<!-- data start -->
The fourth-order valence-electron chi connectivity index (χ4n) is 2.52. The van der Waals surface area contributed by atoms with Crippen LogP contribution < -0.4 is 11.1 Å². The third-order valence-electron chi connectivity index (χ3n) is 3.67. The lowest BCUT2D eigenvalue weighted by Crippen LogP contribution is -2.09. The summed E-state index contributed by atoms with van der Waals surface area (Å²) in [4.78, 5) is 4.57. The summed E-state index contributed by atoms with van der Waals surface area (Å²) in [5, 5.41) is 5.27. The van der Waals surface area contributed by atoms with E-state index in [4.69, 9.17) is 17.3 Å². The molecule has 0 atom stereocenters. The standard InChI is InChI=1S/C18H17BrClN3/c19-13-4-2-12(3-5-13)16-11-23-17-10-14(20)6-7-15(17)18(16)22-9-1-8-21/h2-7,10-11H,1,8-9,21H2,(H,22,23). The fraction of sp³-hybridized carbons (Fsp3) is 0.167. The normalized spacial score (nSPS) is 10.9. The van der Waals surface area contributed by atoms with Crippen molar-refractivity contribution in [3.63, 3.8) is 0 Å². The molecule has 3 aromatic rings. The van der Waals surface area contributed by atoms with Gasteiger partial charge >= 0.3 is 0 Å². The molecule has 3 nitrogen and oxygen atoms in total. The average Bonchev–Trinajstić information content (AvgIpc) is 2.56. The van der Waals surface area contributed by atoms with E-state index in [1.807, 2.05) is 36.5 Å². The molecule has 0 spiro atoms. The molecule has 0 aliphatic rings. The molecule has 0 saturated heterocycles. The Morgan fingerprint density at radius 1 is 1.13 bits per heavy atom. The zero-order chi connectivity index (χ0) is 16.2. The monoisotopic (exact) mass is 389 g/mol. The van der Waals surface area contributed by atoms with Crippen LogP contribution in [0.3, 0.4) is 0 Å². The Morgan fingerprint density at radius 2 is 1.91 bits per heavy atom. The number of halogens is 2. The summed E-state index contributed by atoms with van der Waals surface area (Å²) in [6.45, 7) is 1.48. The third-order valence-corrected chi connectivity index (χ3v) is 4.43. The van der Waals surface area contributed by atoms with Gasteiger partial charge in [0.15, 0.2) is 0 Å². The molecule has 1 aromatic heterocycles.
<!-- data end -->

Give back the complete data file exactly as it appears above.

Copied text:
The fourth-order valence-electron chi connectivity index (χ4n) is 2.52. The van der Waals surface area contributed by atoms with Crippen LogP contribution < -0.4 is 11.1 Å². The third-order valence-electron chi connectivity index (χ3n) is 3.67. The lowest BCUT2D eigenvalue weighted by Crippen LogP contribution is -2.09. The summed E-state index contributed by atoms with van der Waals surface area (Å²) in [4.78, 5) is 4.57. The summed E-state index contributed by atoms with van der Waals surface area (Å²) in [5, 5.41) is 5.27. The van der Waals surface area contributed by atoms with E-state index in [4.69, 9.17) is 17.3 Å². The molecule has 0 atom stereocenters. The standard InChI is InChI=1S/C18H17BrClN3/c19-13-4-2-12(3-5-13)16-11-23-17-10-14(20)6-7-15(17)18(16)22-9-1-8-21/h2-7,10-11H,1,8-9,21H2,(H,22,23). The fraction of sp³-hybridized carbons (Fsp3) is 0.167. The normalized spacial score (nSPS) is 10.9. The van der Waals surface area contributed by atoms with Crippen molar-refractivity contribution in [3.63, 3.8) is 0 Å². The molecule has 3 aromatic rings. The van der Waals surface area contributed by atoms with Gasteiger partial charge >= 0.3 is 0 Å². The molecule has 3 nitrogen and oxygen atoms in total. The average Bonchev–Trinajstić information content (AvgIpc) is 2.56. The van der Waals surface area contributed by atoms with E-state index in [1.807, 2.05) is 36.5 Å². The molecule has 0 spiro atoms. The molecule has 0 aliphatic rings. The molecule has 0 saturated heterocycles. The Morgan fingerprint density at radius 1 is 1.13 bits per heavy atom. The zero-order chi connectivity index (χ0) is 16.2. The monoisotopic (exact) mass is 389 g/mol. The van der Waals surface area contributed by atoms with Crippen LogP contribution in [0.3, 0.4) is 0 Å². The Morgan fingerprint density at radius 2 is 1.91 bits per heavy atom. The number of halogens is 2. The summed E-state index contributed by atoms with van der Waals surface area (Å²) in [6.45, 7) is 1.48. The third-order valence-corrected chi connectivity index (χ3v) is 4.43. The van der Waals surface area contributed by atoms with Gasteiger partial charge in [0.15, 0.2) is 0 Å². The molecule has 1 aromatic heterocycles.